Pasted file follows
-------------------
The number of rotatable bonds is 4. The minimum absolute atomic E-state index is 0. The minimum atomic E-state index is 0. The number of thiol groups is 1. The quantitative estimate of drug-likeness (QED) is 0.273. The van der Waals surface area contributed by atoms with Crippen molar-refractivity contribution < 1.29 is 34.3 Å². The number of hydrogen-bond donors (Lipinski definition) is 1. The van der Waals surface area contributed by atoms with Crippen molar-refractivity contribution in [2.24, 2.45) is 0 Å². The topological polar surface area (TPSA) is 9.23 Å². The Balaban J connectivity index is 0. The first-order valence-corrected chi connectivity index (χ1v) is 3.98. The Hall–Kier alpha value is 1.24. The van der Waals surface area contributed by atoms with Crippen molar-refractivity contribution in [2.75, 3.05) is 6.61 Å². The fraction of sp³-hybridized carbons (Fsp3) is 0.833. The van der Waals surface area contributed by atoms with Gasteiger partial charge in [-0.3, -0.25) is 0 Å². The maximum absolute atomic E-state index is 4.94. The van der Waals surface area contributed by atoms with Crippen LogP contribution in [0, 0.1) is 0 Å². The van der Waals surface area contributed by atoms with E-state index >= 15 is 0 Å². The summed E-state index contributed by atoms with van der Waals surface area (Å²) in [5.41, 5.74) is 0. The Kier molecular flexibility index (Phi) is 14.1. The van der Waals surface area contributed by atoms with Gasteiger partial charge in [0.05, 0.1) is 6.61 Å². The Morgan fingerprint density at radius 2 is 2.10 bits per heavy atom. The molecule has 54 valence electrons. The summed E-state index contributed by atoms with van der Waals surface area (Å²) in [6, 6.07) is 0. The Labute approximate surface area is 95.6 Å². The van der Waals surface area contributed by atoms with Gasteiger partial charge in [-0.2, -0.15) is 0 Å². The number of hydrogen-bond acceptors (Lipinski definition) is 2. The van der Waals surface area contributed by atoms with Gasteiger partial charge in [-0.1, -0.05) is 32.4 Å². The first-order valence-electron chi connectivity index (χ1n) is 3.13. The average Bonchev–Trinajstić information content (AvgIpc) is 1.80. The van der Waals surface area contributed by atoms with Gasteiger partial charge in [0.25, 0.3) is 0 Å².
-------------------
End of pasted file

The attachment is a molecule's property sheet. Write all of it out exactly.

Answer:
The number of rotatable bonds is 4. The minimum absolute atomic E-state index is 0. The minimum atomic E-state index is 0. The number of thiol groups is 1. The quantitative estimate of drug-likeness (QED) is 0.273. The van der Waals surface area contributed by atoms with Crippen molar-refractivity contribution < 1.29 is 34.3 Å². The number of hydrogen-bond donors (Lipinski definition) is 1. The van der Waals surface area contributed by atoms with Crippen molar-refractivity contribution in [2.24, 2.45) is 0 Å². The topological polar surface area (TPSA) is 9.23 Å². The Balaban J connectivity index is 0. The first-order valence-corrected chi connectivity index (χ1v) is 3.98. The Hall–Kier alpha value is 1.24. The van der Waals surface area contributed by atoms with Crippen molar-refractivity contribution in [2.75, 3.05) is 6.61 Å². The fraction of sp³-hybridized carbons (Fsp3) is 0.833. The van der Waals surface area contributed by atoms with Gasteiger partial charge in [-0.3, -0.25) is 0 Å². The maximum absolute atomic E-state index is 4.94. The van der Waals surface area contributed by atoms with Crippen LogP contribution in [0, 0.1) is 0 Å². The van der Waals surface area contributed by atoms with E-state index >= 15 is 0 Å². The summed E-state index contributed by atoms with van der Waals surface area (Å²) in [5.41, 5.74) is 0. The Kier molecular flexibility index (Phi) is 14.1. The van der Waals surface area contributed by atoms with Gasteiger partial charge in [0.05, 0.1) is 6.61 Å². The Morgan fingerprint density at radius 2 is 2.10 bits per heavy atom. The molecule has 54 valence electrons. The summed E-state index contributed by atoms with van der Waals surface area (Å²) in [6, 6.07) is 0. The Labute approximate surface area is 95.6 Å². The van der Waals surface area contributed by atoms with Gasteiger partial charge in [-0.2, -0.15) is 0 Å². The number of hydrogen-bond acceptors (Lipinski definition) is 2. The van der Waals surface area contributed by atoms with Gasteiger partial charge in [-0.1, -0.05) is 32.4 Å². The first-order valence-electron chi connectivity index (χ1n) is 3.13. The average Bonchev–Trinajstić information content (AvgIpc) is 1.80. The van der Waals surface area contributed by atoms with Gasteiger partial charge in [0.25, 0.3) is 0 Å².